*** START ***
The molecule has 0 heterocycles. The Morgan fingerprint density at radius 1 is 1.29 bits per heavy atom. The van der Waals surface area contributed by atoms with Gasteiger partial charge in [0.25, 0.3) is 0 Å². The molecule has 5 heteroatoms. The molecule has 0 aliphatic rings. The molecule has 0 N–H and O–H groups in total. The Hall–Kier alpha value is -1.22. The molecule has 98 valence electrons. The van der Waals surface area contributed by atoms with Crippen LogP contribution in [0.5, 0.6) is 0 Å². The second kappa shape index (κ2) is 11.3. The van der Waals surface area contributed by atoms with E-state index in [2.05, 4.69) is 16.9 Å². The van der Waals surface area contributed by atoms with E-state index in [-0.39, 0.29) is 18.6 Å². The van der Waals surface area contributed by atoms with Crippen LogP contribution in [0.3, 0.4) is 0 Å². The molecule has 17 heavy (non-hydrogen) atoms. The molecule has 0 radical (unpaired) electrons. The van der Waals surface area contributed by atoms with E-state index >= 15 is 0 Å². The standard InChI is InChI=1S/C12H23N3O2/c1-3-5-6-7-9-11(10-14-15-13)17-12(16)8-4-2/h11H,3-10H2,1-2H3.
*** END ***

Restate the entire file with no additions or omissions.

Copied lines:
The molecule has 0 heterocycles. The Morgan fingerprint density at radius 1 is 1.29 bits per heavy atom. The van der Waals surface area contributed by atoms with Gasteiger partial charge in [0.25, 0.3) is 0 Å². The molecule has 5 heteroatoms. The molecule has 0 aliphatic rings. The molecule has 0 N–H and O–H groups in total. The Hall–Kier alpha value is -1.22. The molecule has 98 valence electrons. The van der Waals surface area contributed by atoms with Crippen LogP contribution in [0.5, 0.6) is 0 Å². The second kappa shape index (κ2) is 11.3. The van der Waals surface area contributed by atoms with E-state index in [2.05, 4.69) is 16.9 Å². The van der Waals surface area contributed by atoms with E-state index in [-0.39, 0.29) is 18.6 Å². The van der Waals surface area contributed by atoms with Crippen LogP contribution in [0.3, 0.4) is 0 Å². The molecule has 17 heavy (non-hydrogen) atoms. The molecule has 0 radical (unpaired) electrons. The van der Waals surface area contributed by atoms with E-state index >= 15 is 0 Å². The standard InChI is InChI=1S/C12H23N3O2/c1-3-5-6-7-9-11(10-14-15-13)17-12(16)8-4-2/h11H,3-10H2,1-2H3.